Understanding Colibacillosis for Better Prevention and Control in Poultry

Colibacillosis has put a major impact on poultry industry today in the country. It is characterized by air sacculitis, omphalitis, salpingoperitonitis (egg peritonitis), fibrinous pericarditis and Escherichia coli (E.coli) Peritonitis Syndrome (septicemia), also known as EPS. Coliform Salpingoperitonitis (SPS) is a chronic condition and results in normal mortality and its economic impact is limited. In contrast to SPS, EPS is a per acute disease characterized by mortality soaring up to 10-15%. Thus, distresses the economies of poultry production to a great extent. In order to prevent the losses caused by this disease, an overview of the disease and its prevention and control practices has been discussed in the article.
Escherichia coli is a normal inhabitant of bird’s lower gastrointestinal tract. It is also commonly present in the pharynx and trachea. Most of E.coli strains are safe, although some strains are virulent and able to induce diseases in birds. Those ones were named APEC, for Avian Pathogenic E.coli, with the intestine constituting their reservoir.
As the pathogen is the normal inhabitant of the gut micro flora, but due to many predisposing factors the pathogen flourishes and leads to disease condition in poultry. Moreover, there are many routes of the agent to enter the host and flourish it.
The organism is a natural inhabitant of the gastrointestinal tract of animals and birds in a concentration of 105/g. Route of infection could be-

  • Faulty Farm managemental practices- improper ventilation, feed and water contamination, improper disinfection of farm equipment and premises as the dust in the poultry house can contain up to 105-106/g E.coli.
  • Through Feed – Using mashed feed without acidifiers, improper feed hygiene and feed without probiotics would allow E.coli to flourish and gut health related issues.

Avian colibacillosis was found to be widely prevalent in all chicken age groups (9.52 to 36.73%) with an especially high prevalence rate in adult layer birds (>50 weeks ) (Yuvraj Panth -2019)
Clinical signs and lesions:
In general, broilers >4 weeks of age are affected. Birds of any age can be affected if resistance is reduced by predisposing factors. Birds with colisepticemia can become lethargic and stop eating and drinking. Further the disease gets aggravated due to dehydration. Chronically affected birds show signs of stunted growth and unthriftiness. E.coli infections in poultry occur in two forms: systemic and localized.
Localized forms of colibacillosis:
Omphalitis / yolk sac infection- Contamination of hatchery and eggshell leads to omphalitis in young chicks and concurrent infection further moves to yolk sac causing yolk sacculitis (main cause of chick mortality.

  • Affected birds show depression, swollen abdomen and tendency huddling, dehydration, stunted growth, vent pasting and an enlarged gall bladder
  • Unabsorbed yolk sac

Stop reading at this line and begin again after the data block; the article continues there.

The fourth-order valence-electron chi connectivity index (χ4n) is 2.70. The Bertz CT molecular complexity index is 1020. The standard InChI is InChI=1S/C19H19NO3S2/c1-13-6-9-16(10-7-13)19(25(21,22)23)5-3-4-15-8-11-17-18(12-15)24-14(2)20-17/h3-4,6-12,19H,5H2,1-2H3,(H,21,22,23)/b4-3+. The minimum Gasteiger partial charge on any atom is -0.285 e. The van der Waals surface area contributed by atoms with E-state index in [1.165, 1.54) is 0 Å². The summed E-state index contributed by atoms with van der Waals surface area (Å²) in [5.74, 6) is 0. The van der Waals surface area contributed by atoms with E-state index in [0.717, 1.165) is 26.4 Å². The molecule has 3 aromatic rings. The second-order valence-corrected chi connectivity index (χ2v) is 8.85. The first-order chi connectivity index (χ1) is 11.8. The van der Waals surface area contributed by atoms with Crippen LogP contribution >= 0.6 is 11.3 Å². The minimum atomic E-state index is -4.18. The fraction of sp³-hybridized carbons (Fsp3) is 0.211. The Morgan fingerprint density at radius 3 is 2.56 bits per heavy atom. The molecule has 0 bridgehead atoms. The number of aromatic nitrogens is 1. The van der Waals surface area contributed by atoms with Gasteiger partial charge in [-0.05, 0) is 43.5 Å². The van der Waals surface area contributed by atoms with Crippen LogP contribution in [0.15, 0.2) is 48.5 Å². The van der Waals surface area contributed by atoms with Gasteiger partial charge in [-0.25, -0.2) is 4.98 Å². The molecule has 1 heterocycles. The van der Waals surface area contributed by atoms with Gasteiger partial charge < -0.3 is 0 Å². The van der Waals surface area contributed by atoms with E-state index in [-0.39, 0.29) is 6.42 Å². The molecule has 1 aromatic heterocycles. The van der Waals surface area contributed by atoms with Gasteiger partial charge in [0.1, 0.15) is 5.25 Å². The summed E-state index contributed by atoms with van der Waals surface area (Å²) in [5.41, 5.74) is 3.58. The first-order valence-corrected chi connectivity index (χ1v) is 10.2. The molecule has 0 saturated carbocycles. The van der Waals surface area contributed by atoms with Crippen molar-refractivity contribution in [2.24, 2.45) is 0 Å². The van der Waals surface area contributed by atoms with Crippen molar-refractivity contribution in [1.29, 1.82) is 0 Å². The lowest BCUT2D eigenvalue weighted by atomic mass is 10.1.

• The tissue around the navel is often moist and red (inflamed); so, the disease is often called “mushy” chick or poults disease
  • Peritonitis and hemorrhage on the surface of the intestine

Swollen head syndrome- There is accumulation of exudate in head due to which head appears swollen. Coliform Cellulitis- (Inflammatory Process) Caseous exudates plaques in subcutaneous tissues are commonly located on the abdomen or between the thigh and midline.
Salpingitis/ peritonitis/egg peritonitis- Oviduct inflammation (salpingitis) due to E.coli infection results in reduced egg production with the increase mortality of laying hens and breeders. Infections can spread to the peritoneum causing peritonitis. Oviducts are presented with a firm mass or masses of caseous exudate. Cloaca, infected air sacs, vent pecking and prolapse are responsible for infection. When E.coli spreads from the oviduct to the abdomen, salpingoperitonitis occurs. Egg peritonitis is the inflammation of the peritoneum caused by the presence of a broken egg in the abdominal cavity. Amorphous egg yolk in peritoneum is observed in the given figure.
Systemic forms of colibacillosis:

  • Common form is Air sacculitis- signs are rales, cough,
  • Fibrinous pericarditis- leads to Myocarditis
  • Perihepatitis, pericarditis and septicemia are also observed
  • PM Examination- Air sac thickens, become opaque and may contain caseous exudate.
    Chicks gets affected within 21-48 hours after hatching.
  • Nervous signs are evident in chicks when bacteria flourishes in nervous system, such as rowing &/or twisting neck, unilateral panophthalmitis

Coligranuloma- (Hjarre’s disease) is a sporadic form of colibacillosis. Multiple granulomas occur in the liver, proventriculus, ventricle, small intestine, cecum and mesentery.
The diagnosis is based on the isolation and identification of the E.coli organism of the typical colibacillosis lesions.

  • Fibrinous pericarditis is highly suggestive of the disease.
  • A presumptive diagnosis of E.coli infection can be made if most of the colonies are characteristically dark with a metallic glow on eosin-methylene blue (EMB) agar, bright pink, with a precipitate around the colonies on MacConkey agar, or yellow in tergitol-7 agar.

Prevention and Control:
As pathogenesis of Colibacillosis is complex, therefore a more comprehensive approach is required to control the disease.
Colibacillosis is a major cause of morbidity, mortality and economic loss for all types of poultry worldwide. Treatment of colibacillosis is problematic due to widespread antibiotic resistance among APEC. But proper preventive measures such as management and nutrition have a major share of this cake. So, it’s better to shift the focus towards control and investing on prevention rather than worrying about the cure.
References are available upon request.
by Pooja Rawal, G.B. Pant University of Agriculture and Technology, Pantnagar